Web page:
Writing Right with Dmitri: Bringing People Together
This month's Create Challenge is about encounters: meetings that changed things. In our writing, we often describe this sort of situation. In factual writing, we frequently have occasion to mention the significant meeting: when Marx met Engels, or Freud first talked to Jung. What about Einstein's letter to FDR? A fateful epistolary encounter.
Fictionally, when Holmes met Watson, it was an event. Nobody can retell that story without duplicating the first meeting between the great detective and his best friend. As Bogart might have said, 'This may be the beginning of a beautiful friendship.' Hannibal meets Will Graham, or Clarice Starling, or… Fateful encounters, indeed.
How do we engineer these encounters? Factually speaking, we don't. We just find out how they met, and pretend to be a mouse on the scene. That works. We might lurk behind the arras going, 'Tee-hee. Little do they know…' Although we should probably keep that kind of carry-on to a minimum, lest we get mocked by critics.
Elsewhere in this issue, there is mention of a funny old pop song called I Found a Million-Dollar Baby in a Five-and-Ten-Cent Store. The guy in the song ran into a shop because it started raining. He spotted a beautiful girl behind the china counter. He stood there buying china forever, until everybody in the store caught on to what he was doing. The girl went out with him. The end of the song informs us that they got married and lived happily ever after.
Unrealistic claptrap, of course. Except for Jack Benny. The famous radio and television comedian actually met his wife that way. Or rather, he thought he did. You see, one day in Los Angeles, Benny saw the most beautiful girl behind a lingerie counter. He didn't need any lingerie, obviously, but he pretended to, and bought tons of the frillies…eventually, he managed to woo and marry Mary Livingstone.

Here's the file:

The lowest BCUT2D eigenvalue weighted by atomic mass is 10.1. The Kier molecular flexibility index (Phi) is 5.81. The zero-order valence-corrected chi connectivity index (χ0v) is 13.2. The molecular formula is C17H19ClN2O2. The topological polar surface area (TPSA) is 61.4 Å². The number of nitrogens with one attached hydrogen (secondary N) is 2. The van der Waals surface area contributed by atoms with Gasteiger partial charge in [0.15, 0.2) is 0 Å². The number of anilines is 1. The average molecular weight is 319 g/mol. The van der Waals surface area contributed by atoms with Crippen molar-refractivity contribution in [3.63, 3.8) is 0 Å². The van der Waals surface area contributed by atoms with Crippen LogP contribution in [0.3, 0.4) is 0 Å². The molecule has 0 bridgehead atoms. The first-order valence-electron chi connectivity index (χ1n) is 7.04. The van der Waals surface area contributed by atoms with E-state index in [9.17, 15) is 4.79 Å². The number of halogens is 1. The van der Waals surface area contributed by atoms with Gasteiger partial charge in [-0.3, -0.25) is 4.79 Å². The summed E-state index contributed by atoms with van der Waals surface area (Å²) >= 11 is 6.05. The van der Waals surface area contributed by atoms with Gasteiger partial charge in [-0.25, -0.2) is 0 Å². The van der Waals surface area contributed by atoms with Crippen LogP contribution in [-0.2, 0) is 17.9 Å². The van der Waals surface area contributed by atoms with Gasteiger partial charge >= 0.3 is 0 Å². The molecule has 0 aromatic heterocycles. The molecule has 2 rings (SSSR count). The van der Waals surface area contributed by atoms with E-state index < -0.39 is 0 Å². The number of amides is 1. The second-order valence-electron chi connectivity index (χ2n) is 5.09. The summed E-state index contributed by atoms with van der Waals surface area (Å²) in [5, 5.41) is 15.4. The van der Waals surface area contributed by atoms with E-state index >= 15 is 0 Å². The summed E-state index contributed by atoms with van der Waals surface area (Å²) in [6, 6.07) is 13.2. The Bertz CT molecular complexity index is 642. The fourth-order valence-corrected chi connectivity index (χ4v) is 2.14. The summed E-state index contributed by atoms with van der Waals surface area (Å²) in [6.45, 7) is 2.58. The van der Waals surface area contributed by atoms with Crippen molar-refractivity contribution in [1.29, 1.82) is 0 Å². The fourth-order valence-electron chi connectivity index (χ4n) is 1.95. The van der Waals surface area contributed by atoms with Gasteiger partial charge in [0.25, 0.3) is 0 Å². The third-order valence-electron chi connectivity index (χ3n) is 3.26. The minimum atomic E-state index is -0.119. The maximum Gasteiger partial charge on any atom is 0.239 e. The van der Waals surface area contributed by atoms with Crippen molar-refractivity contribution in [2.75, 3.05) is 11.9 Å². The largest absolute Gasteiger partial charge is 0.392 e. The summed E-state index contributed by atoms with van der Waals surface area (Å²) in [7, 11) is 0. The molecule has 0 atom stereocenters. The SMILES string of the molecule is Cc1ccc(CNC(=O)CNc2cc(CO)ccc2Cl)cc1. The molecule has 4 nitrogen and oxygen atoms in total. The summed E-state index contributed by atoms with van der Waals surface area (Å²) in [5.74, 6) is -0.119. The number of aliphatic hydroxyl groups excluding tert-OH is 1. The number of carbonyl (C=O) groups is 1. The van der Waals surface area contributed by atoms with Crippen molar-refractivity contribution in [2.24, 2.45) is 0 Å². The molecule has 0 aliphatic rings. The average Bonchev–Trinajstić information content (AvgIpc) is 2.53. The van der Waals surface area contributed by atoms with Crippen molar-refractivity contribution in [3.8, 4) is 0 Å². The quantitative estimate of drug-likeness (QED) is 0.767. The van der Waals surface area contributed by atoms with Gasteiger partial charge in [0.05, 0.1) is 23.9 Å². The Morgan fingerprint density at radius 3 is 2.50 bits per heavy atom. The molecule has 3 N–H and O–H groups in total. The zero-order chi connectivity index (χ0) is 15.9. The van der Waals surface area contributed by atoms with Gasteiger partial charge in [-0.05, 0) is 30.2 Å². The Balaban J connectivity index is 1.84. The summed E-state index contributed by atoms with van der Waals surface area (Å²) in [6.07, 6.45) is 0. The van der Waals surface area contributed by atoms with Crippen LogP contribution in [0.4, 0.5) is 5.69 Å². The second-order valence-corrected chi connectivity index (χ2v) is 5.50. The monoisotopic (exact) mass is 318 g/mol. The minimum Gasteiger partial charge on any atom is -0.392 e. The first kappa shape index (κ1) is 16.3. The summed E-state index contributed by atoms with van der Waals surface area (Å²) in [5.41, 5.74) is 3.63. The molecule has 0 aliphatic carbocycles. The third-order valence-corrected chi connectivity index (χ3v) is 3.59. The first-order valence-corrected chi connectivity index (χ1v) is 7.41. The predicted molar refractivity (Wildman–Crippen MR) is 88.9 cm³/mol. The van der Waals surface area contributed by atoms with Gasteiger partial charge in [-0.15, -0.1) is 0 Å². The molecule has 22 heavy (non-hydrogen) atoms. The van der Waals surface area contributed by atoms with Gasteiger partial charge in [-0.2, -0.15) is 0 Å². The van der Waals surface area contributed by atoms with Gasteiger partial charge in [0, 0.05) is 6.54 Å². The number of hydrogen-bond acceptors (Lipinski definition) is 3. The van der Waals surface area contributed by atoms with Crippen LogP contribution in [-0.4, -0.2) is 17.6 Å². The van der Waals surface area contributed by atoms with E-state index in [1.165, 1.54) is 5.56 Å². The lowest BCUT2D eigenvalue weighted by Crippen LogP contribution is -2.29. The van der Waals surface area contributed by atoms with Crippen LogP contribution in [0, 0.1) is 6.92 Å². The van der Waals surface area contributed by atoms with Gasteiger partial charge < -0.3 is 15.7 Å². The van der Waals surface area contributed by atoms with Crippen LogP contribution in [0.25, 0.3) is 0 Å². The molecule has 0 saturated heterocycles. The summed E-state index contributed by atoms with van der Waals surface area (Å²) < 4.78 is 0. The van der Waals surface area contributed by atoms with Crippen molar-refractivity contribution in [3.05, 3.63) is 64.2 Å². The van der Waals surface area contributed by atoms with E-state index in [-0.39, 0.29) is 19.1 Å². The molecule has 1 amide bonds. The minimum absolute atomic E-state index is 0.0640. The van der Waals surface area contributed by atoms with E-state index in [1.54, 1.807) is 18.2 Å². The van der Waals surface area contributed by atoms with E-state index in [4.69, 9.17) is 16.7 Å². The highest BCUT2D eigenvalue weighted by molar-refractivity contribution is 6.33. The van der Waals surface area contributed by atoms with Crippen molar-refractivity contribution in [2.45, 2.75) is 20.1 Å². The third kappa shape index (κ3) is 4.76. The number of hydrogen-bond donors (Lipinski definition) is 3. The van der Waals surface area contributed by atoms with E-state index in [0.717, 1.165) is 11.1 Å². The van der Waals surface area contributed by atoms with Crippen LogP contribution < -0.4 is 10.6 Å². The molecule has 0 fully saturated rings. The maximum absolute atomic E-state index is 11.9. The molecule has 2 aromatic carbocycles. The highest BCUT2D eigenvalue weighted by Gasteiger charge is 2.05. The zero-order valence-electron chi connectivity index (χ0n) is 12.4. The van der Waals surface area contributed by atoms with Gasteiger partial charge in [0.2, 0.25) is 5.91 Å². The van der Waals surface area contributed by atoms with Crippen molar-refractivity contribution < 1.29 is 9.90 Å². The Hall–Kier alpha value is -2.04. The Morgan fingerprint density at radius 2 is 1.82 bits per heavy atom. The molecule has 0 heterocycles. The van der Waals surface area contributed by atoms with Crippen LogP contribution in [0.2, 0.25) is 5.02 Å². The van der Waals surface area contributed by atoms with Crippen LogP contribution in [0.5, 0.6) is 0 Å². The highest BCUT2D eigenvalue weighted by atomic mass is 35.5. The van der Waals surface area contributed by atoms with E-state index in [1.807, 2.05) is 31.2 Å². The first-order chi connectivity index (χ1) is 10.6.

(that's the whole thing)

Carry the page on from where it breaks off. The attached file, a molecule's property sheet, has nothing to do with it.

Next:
As it turned out, Mary explained later, that wasn't the first time they'd met. The first time was several years before, but Benny didn't remember. Sadie Marks (Mary's real name) was only a teenager at the time. Jack had visited her home in Vancouver for a Passover seder. It was a large gathering, and Benny hadn't noticed the girl, who developed an instant crush on him. He was shy, and left early – probably trying to miss the rest of Sadie's violin solo, since Benny was a pretty accomplished fiddler himself. This ticked Sadie off so much, she showed up at his performance the next night with her teenage girlfriends, and refused to laugh at his jokes. At any rate, Benny failed to recognise his former tormentor three years later.
So which is the real meeting story? Take your pick. If you're telling the story, put your own spin on it. But it's fun to imagine those two people, a lively teenage girl and a shy man in his mid-twenties, having different versions of 'the day we met'.
How large a role does chance play in these encounters? In fiction, you'd better be careful. If you stage a revolution, an earthquake, and the collapse of a pier to bring your characters together, you will probably be accused of overkill. But hey, real life knows no such limitations. People meet in unusual circumstances all the time.
Try this at home: canvas around for 'how we met' stories. See what you come up with. Take notes. You might be able to use this material someday. Just remember: for fiction, you might have to tone it down a bit. Real life has a way of being unrealistic.
Consider these actual meetings:
- Nikita Krushchev and Marilyn Monroe. She said to him, 'We the workers of 20th Century Fox rejoice that you have come to visit our studio and country.' Only she said it in memorised Russian. We think Krushchev said something like, 'Ah…'
- TS Eliot and Groucho Marx became pen pals after Eliot wrote him a fan letter with a photo request. Marx replied by asking for a photo of Eliot.
- Charles Dickens and Edgar Allan Poe met in Philadelphia. They didn't particularly hit it off. What did they discuss? Mostly the need for copyright laws.
- Orson Welles met Adolf Hitler once. They sat together at a table in an Innsbruck restaurant. Hitler wasn't famous then, and Welles (who probably never met anyone who interested him as much as himself) didn't remember anything he said.